Trump budget calls for MOX termination at Savannah River Site

President Trump’s budget proposal was released Tuesday slashing federal program budgets, reflecting his campaign rhetoric, and one nuclear nonproliferation program at Savannah River Site ended up on the chopping block.

 

The Mixed Oxide Fuel Fabrication Facility, or MOX, is again in the cross-hairs of presidential budgetary targeting. The facility was slated for termination by the Obama Administration in the fiscal year 2017 budget proposal, and President Trump’s budget follows Obama’s lead.

In the 2018 budget appendix, the document says the Trump Administration’s goal is to mothball MOX and pursue an alternative method announced in 2016 as a preferred alternative by Obama.

“The FY 2018 Budget Request proposes to terminate the MOX project and pursue the dilute and dispose option as an alternative,” the appendix reads.

MOX is currently under construction at SRS and is designed to demilitarize weapons grade plutonium from America’s nuclear arsenal to make it useable as a fuel in commercial nuclear power plants. The process renders the plutonium useless for military purposes.

The Department of Energy’s preferred alternative of dilute and dispose is a hands-on process that mixes plutonium with inert material. Plutonium is ground up in a “glove box” by hand with a mortar and pestle. A small amount is then placed inside a canister and shaken with inert materials. The canister is then shipped to the Waste Isolation Pilot Plant for permanent interment at the salt-mine facility in New Mexico.

MOX was born from an agreement between the U.S. and Russia in 2000. The Plutonium Management and Disposition Agreement called for each nation to dispose of 34 metric tons of weapons usable plutonium. Combined, the 68 tons is enough to create about 17,000 nuclear warheads.

Under the agreement, each nation would take the MOX route to disposing the material. In late 2016, after the National Nuclear Security Administration testified before Congress that the Obama Administration wanted to pull the plug on MOX, Russian President Vladimir Putin suspended the agreement.

The suspension removed the 68 tons from International Atomic Energy Agency oversight and returned it to control of each individual nation. Earlier this month, the Russian Foreign Ministry released a statement saying Russia would consider reviving the agreement if the American government would return to the original disposition pathway, MOX.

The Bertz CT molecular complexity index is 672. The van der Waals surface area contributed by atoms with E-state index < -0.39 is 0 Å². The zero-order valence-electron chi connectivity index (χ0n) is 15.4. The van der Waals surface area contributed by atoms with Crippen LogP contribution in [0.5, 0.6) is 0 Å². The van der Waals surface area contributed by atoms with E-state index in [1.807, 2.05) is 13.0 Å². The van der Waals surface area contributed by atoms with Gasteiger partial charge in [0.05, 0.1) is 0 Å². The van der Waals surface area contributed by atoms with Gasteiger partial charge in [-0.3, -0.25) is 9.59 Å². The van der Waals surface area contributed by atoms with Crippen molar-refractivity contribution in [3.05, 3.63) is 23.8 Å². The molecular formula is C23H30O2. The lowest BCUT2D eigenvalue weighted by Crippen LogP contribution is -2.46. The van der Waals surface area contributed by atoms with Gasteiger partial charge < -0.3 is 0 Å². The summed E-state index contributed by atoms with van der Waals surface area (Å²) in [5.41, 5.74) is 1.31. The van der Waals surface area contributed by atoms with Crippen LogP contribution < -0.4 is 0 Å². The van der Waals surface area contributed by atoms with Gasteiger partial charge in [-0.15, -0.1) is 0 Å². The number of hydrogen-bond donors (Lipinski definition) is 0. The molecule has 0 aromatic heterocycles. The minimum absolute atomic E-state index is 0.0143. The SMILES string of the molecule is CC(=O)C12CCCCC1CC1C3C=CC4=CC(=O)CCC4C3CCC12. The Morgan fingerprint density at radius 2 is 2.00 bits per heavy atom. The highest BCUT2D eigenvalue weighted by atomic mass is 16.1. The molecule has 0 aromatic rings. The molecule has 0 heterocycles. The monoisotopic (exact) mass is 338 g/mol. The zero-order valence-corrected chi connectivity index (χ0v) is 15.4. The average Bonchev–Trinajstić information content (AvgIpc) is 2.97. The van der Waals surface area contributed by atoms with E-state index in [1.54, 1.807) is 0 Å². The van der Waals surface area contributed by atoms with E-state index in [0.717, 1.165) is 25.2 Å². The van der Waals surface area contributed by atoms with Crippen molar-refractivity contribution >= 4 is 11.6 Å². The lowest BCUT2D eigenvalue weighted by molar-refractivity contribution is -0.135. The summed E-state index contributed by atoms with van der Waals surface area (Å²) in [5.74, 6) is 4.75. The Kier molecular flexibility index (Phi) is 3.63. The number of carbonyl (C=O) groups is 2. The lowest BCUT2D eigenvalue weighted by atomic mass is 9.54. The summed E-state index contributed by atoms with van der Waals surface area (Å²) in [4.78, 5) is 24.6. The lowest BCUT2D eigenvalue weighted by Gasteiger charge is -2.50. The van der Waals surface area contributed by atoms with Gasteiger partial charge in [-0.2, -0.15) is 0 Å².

South Carolina Republican Congressman Joe Wilson, whose district includes SRS, spoke out about the proposed MOX slashing.

“I am encouraged by the President’s fresh approach to the budget process, ultimately achieving a balanced budget. However, I have grave concerns that the budget released by the Administration does not align with the President’s commitments to the American people — especially when it comes to national security and defense — and lets down the people of South Carolina,” Wilson said.

Nuclear industry experts also spoke out against the proposal to terminate the MOX program.

“The MOX project’s main facility is over two-thirds complete – more than 70 percent done. Progress has been made every day and construction has never stopped, despite decreased funding and calls for termination by the previous administration. It is imperative that the project re-baselining , which Congress has requested, be completed so the Trump administration can make a decision based upon the best information available,” said Director of Federal Programs Baker Elmore with the Nuclear Energy Institute.

The National Nuclear Security Administration, the political oversight office of the Energy Department over MOX construction, has said numerous times the facility is only about 30 percent complete. The difference in estimates between the contractor and the federal entity prompted Congress to request an independent assessment of completion percentage as well as figures for the cost to finish MOX.

Critics of MOX, like SRS WatchDirector Tom Clements who refers to the project as a classic boondoggle, said the budget proposal recognizes its flaws.

“The budget recognizes spending more money on the mismanaged MOX project is a waste and the facility should be shut down,” Clements said. “Politics can’t save the MOX project.”

But Congress still has to pass the budget, and last year’s MOX funding changed from the original presidential proposal. In 2017, MOX construction was slated for $270 million by the Obama budget. Trump’s new proposal lists $279 million for construction, still lower than the $340 million appropriated after Congressional changes in 2017.

“The Administration’s budget fails to appreciate the important role South Carolina plays in national security, environmental cleanup, and creating jobs,” Wilson said. “The elimination of the Mixed Oxide Fuel Fabrication Facility puts South Carolina and Georgia at risk of being a permanent dump for nuclear waste.”

Georgia Republican Congressman Rick Allen echoed his colleague’s sentiments.

“I am disappointed that President Trump has continued the Obama Administration’s action to terminate MOX. This puts Georgia and South Carolina at immediate risk for becoming a nuclear waste dump,” Allen said.

Citizens for Nuclear Technology Awareness Director Jim Marra said, “I am disappointed and disheartened with the President’s budget request for MOX. This essentially just “kicks the can down the road.”

Wilson and Allen said they will work with their colleagues in Congress to fight for project funding.

Reach Thomas Gardiner at (706) 823-3339 or thomas.gardiner@augustachronicle.com.

Topics:
MOX
 

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